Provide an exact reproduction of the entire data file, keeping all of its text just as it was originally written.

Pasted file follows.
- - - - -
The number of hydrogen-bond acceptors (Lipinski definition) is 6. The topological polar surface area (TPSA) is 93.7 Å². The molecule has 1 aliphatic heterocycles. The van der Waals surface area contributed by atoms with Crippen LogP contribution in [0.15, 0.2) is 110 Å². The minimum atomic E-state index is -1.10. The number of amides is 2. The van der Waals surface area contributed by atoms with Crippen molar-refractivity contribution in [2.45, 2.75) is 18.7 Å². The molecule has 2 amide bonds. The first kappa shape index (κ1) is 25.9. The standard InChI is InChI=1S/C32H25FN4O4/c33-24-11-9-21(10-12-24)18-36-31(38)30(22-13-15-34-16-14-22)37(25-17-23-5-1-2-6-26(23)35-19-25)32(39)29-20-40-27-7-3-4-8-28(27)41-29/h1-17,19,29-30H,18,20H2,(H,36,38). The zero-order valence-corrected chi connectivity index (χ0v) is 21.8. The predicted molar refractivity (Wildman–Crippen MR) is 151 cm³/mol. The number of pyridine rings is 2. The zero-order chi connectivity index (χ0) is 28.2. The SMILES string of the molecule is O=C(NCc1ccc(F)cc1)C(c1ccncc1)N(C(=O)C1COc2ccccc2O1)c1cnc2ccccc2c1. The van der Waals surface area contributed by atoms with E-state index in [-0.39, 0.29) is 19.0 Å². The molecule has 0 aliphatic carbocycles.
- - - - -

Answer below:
The number of hydrogen-bond acceptors (Lipinski definition) is 6. The topological polar surface area (TPSA) is 93.7 Å². The molecule has 1 aliphatic heterocycles. The van der Waals surface area contributed by atoms with Crippen LogP contribution in [0.15, 0.2) is 110 Å². The minimum atomic E-state index is -1.10. The number of amides is 2. The van der Waals surface area contributed by atoms with Crippen molar-refractivity contribution in [2.45, 2.75) is 18.7 Å². The molecule has 2 amide bonds. The first kappa shape index (κ1) is 25.9. The standard InChI is InChI=1S/C32H25FN4O4/c33-24-11-9-21(10-12-24)18-36-31(38)30(22-13-15-34-16-14-22)37(25-17-23-5-1-2-6-26(23)35-19-25)32(39)29-20-40-27-7-3-4-8-28(27)41-29/h1-17,19,29-30H,18,20H2,(H,36,38). The zero-order valence-corrected chi connectivity index (χ0v) is 21.8. The predicted molar refractivity (Wildman–Crippen MR) is 151 cm³/mol. The number of pyridine rings is 2. The zero-order chi connectivity index (χ0) is 28.2. The SMILES string of the molecule is O=C(NCc1ccc(F)cc1)C(c1ccncc1)N(C(=O)C1COc2ccccc2O1)c1cnc2ccccc2c1. The van der Waals surface area contributed by atoms with E-state index in [-0.39, 0.29) is 19.0 Å². The molecule has 0 aliphatic carbocycles.